This article questions whether we need to reconsider school meals as social events, communal gatherings and an educative space rather than just as a space to provide pupils with health and nutrition. Therefore, this article does not consider the nutritional elements of the school meal but commensality and the notion of eating together. The primary aim of the paper is to make an attempt to theorise the school meal situation drawing specifically on the notion of commensality; the practice of eating together, which is said to signify unity and sharing in a given cultural context (Tuomainen, 2014). A focus is placed on the interaction between pupils and staff in the school restaurant. This paper reports on a case study from a Midlands School in the UK and investigates the significance of commensality during school meals. It draws on reflections from narratives taken from the case study and employs ethnographic techniques in the school dining hall to argue that the school restaurant has developed as a space for fostering social skills development. Moreover, it was also a forum for acquiring appropriate etiquette and decorum. A detailed discussion on the act of commensality is interwoven throughout this article and Lave and Wenger (1991) and their notion of Communities of Practice (COP) is used to support the discussion of the influence of the restaurant on social practices.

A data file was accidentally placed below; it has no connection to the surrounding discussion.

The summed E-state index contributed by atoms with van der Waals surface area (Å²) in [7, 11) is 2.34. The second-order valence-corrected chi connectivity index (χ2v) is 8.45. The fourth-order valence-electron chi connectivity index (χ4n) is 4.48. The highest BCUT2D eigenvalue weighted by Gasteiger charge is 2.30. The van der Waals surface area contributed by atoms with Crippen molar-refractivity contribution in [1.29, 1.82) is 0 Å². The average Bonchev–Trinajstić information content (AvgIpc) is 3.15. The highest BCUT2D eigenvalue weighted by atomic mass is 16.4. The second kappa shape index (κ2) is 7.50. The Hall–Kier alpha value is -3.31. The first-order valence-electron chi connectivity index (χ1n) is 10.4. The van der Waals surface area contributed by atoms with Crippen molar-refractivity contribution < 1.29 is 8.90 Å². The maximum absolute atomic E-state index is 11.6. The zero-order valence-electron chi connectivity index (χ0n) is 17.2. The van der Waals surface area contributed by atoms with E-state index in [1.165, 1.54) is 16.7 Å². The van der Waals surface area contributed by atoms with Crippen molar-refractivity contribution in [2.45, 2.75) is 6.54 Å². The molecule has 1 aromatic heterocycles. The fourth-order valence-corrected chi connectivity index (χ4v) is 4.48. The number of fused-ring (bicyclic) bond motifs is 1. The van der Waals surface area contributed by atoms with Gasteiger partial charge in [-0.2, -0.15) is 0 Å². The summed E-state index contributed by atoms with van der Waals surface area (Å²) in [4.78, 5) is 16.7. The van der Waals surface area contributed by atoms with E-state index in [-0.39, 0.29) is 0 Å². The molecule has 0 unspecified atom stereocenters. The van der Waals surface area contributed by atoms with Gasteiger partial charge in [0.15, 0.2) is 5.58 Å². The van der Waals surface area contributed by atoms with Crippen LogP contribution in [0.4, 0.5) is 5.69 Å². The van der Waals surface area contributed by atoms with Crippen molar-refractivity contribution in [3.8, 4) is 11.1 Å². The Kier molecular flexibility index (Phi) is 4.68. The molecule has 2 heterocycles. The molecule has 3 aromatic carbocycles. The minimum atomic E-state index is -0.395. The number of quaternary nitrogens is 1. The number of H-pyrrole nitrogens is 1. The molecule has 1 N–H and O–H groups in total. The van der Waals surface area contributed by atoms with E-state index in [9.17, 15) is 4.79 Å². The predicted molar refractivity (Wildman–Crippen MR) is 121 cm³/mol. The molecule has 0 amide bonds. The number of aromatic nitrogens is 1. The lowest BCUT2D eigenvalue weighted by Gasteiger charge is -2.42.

An investigation into Commensality in the ‘School Restaurant’
Lalli, G. (2017) An investigation into Commensality in the ‘School Restaurant’. Educationalfutures, [online] Vol. 8(2), pp. 69-88. Available at: https://educationstudies.org.uk/?p=7625 [Accessed 23 Jan, 2020].